Some of the world’s largest travel companies are “reaping billions in profits” from the sale of “cruel” captive dolphin attractions, a new report claims.
World Animal Protection’s recent Behind the Smile report says millions of tourists are unwittingly supporting the routine and systematic abuse of dolphins.
“Our report shows how animal lovers are fooled into thinking dolphin shows are sold as cruelty-free, educational and good for conservation efforts,” says WAP.
“But this could not be further from the truth – the industry is profiting billions of dollars from the cruel captivity of dolphins kept for entertainment.”
WAP explicitly singles out Expedia Group and its brands as one company not only offering for sale most of the top 10 dolphin facilities worldwide, “but also many more”.
“Thirty-two dolphin facilities across many countries were offered by one or multiple companies belonging to Expedia Group,” the report reads. “Therefore, Expedia Group’s ticket sales to these facilities alone is enough to support the keeping of more than 500 dolphins in inhumane conditions. They are a significant driver of the dolphin industry.”
The title of the report refers to the distinctive “smile” associated with dolphins owing to the shape of their jaw, which WAP says contrasts with the "inherent suffering" dolphins experience at every stage of their life in captivity.
According to WAP, dolphins tend to inhabit around 100 square kilometres of ocean freely in their natural habitat but are typically housed, in captivity, in concrete tanks 200,000 times smaller where they can swim only a few metres.
The organisation claims captive dolphins are routinely exposed to infection and chemicals, and are drugged to cope; they are reportedly used as “live surfboards” and are forced to endure large crowds, loud music and cheering day in, day out.
The report identifies 336 public facilities worldwide which account, collectively, for around 3,000 captive dolphins. Of these, 60% are kept across just five countries – China, Japan, the US, Mexico and Russia.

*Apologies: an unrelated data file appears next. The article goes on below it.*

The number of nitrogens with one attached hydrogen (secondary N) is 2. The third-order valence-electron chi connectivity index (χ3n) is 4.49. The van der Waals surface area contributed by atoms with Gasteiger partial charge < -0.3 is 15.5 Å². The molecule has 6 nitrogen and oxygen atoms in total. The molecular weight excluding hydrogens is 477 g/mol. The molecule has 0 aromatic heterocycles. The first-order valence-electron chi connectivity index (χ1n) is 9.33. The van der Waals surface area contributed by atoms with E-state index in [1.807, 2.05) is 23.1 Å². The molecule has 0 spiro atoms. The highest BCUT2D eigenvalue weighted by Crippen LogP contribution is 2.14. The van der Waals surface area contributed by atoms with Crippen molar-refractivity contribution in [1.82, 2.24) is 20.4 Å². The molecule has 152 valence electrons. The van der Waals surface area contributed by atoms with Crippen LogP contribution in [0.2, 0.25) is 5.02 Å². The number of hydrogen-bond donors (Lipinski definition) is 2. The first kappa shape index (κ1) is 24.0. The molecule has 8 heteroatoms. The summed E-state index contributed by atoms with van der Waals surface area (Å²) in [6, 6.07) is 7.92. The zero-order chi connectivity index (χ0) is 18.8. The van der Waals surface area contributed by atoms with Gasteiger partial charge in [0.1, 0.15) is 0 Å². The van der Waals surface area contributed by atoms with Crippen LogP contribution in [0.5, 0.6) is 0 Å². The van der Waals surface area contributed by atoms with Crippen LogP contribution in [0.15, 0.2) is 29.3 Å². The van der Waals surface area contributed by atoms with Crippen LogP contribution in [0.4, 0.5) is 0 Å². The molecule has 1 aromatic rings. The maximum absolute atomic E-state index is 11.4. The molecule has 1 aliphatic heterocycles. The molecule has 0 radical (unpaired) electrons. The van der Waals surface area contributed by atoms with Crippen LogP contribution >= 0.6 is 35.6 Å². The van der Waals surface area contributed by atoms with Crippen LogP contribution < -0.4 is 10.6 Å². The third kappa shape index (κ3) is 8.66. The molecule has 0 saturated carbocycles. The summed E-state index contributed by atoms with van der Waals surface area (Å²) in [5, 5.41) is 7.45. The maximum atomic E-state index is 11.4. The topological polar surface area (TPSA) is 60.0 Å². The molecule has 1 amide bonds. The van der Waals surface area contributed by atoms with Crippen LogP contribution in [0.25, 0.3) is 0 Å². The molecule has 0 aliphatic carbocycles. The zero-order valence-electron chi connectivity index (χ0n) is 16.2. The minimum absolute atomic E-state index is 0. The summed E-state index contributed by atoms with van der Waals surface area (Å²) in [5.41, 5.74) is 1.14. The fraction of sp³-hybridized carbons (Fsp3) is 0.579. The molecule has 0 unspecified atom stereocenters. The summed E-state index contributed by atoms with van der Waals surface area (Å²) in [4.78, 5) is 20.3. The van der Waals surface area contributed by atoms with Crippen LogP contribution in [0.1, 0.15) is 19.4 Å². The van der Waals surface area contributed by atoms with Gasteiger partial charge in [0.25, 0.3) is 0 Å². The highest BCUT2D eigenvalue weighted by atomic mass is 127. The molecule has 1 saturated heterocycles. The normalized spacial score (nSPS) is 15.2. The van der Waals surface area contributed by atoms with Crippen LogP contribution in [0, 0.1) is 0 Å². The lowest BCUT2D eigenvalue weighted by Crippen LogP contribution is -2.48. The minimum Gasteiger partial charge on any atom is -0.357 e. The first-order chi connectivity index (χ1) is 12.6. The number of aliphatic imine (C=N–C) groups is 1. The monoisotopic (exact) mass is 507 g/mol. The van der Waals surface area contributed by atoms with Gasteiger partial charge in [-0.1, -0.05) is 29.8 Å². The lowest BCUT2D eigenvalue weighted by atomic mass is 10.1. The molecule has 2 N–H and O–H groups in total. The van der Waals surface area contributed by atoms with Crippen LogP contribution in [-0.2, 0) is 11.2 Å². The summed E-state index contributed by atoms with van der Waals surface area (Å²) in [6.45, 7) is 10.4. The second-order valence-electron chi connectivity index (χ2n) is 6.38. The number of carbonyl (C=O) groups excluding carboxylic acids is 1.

WAP, meanwhile, estimates all captive dolphins in the tourism sector generate between $1.1 billion and $5.5 billion a year.
Nick Stewart, WAP global head of dolphins campaign, said: “Dolphin entertainment is animal cruelty masquerading as wholesome family fun. Whether bred in captivity or captured from the wild by being torn from their mother’s side, these sociable, intelligent animals are imprisoned for life and are reduced to begging clowns performing circus-tricks in exchange for food.
“For a wild animal like dolphins, a life spent in a concrete box is not a life, it is a life sentence – we need to make this the last generation of dolphins in captivity.”
WAP’s report praises 11 of the world’s largest travel companies for not selling any of the top 10 dolphin facilities, including Virgin Holidays and British Airways Holidays.
“A few of these companies have developed progressive policies that avoid all – or at least the worst – captive wildlife activities,” read the report.
“Recent additions to the list of progressive travel companies are Booking.com, Virgin Holidays and British Airways Holidays who, in 2019, all announced policies of not selling or promoting captive dolphin and whale attractions.”
An Expedia Group spokesperson told TTG: “Expedia Group brands can play an integral role in educating travellers about wildlife tourism, so they can make informed decisions on how they travel and interact with the animals on our planet.
“Over the past few years, we have taken steps to remove certain wildlife activities from our sites, not only in reaction to questionable and unsafe practices but in reaction to direct feedback from our travellers.
“For all animal-related activities we not only review them carefully but also work with global, industry-leading wildlife and animal protection groups to help inform our decision-making.
“Our efforts are ongoing and in light of the World Animal Protection Group’s report, we will continue to examine our policies, particularly as they relate to partners who may not have the certification of various animal welfare and accreditation programmes.”